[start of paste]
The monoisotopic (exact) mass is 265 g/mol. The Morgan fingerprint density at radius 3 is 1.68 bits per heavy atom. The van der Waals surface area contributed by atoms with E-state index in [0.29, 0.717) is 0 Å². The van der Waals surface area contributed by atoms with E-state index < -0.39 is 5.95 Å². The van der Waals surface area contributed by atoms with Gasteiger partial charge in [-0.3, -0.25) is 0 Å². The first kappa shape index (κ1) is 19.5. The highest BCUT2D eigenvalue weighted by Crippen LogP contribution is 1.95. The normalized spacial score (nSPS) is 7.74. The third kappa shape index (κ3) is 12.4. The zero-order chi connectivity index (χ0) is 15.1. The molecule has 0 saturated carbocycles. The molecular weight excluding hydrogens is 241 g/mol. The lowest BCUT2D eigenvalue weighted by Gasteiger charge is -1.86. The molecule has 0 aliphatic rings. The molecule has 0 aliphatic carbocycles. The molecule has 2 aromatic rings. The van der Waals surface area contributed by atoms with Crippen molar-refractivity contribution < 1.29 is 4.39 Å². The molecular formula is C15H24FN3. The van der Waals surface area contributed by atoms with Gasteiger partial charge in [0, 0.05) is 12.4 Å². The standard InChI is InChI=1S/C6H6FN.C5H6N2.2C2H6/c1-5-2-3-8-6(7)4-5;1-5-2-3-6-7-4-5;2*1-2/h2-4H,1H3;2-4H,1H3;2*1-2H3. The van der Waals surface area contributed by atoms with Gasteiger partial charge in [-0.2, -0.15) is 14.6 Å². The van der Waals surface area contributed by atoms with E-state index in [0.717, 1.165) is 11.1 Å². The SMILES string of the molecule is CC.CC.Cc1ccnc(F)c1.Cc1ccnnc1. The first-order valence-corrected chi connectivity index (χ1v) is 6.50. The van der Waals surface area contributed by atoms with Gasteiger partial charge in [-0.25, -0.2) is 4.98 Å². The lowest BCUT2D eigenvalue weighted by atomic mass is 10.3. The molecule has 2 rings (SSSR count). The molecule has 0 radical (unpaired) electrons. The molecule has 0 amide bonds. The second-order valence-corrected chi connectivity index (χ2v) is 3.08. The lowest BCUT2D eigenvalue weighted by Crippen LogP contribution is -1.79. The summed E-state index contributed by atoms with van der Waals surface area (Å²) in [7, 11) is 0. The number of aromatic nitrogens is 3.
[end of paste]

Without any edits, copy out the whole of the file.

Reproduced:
The monoisotopic (exact) mass is 265 g/mol. The Morgan fingerprint density at radius 3 is 1.68 bits per heavy atom. The van der Waals surface area contributed by atoms with E-state index in [0.29, 0.717) is 0 Å². The van der Waals surface area contributed by atoms with E-state index < -0.39 is 5.95 Å². The van der Waals surface area contributed by atoms with Gasteiger partial charge in [-0.3, -0.25) is 0 Å². The first kappa shape index (κ1) is 19.5. The highest BCUT2D eigenvalue weighted by Crippen LogP contribution is 1.95. The normalized spacial score (nSPS) is 7.74. The third kappa shape index (κ3) is 12.4. The zero-order chi connectivity index (χ0) is 15.1. The molecule has 0 saturated carbocycles. The molecular weight excluding hydrogens is 241 g/mol. The lowest BCUT2D eigenvalue weighted by Gasteiger charge is -1.86. The molecule has 0 aliphatic rings. The molecule has 0 aliphatic carbocycles. The molecule has 2 aromatic rings. The van der Waals surface area contributed by atoms with Crippen molar-refractivity contribution < 1.29 is 4.39 Å². The molecular formula is C15H24FN3. The van der Waals surface area contributed by atoms with Gasteiger partial charge in [0, 0.05) is 12.4 Å². The standard InChI is InChI=1S/C6H6FN.C5H6N2.2C2H6/c1-5-2-3-8-6(7)4-5;1-5-2-3-6-7-4-5;2*1-2/h2-4H,1H3;2-4H,1H3;2*1-2H3. The van der Waals surface area contributed by atoms with Gasteiger partial charge in [-0.2, -0.15) is 14.6 Å². The van der Waals surface area contributed by atoms with E-state index in [0.717, 1.165) is 11.1 Å². The SMILES string of the molecule is CC.CC.Cc1ccnc(F)c1.Cc1ccnnc1. The first-order valence-corrected chi connectivity index (χ1v) is 6.50. The van der Waals surface area contributed by atoms with Gasteiger partial charge in [-0.25, -0.2) is 4.98 Å². The lowest BCUT2D eigenvalue weighted by atomic mass is 10.3. The molecule has 2 rings (SSSR count). The molecule has 0 radical (unpaired) electrons. The molecule has 0 amide bonds. The second-order valence-corrected chi connectivity index (χ2v) is 3.08. The lowest BCUT2D eigenvalue weighted by Crippen LogP contribution is -1.79. The summed E-state index contributed by atoms with van der Waals surface area (Å²) in [7, 11) is 0. The number of aromatic nitrogens is 3.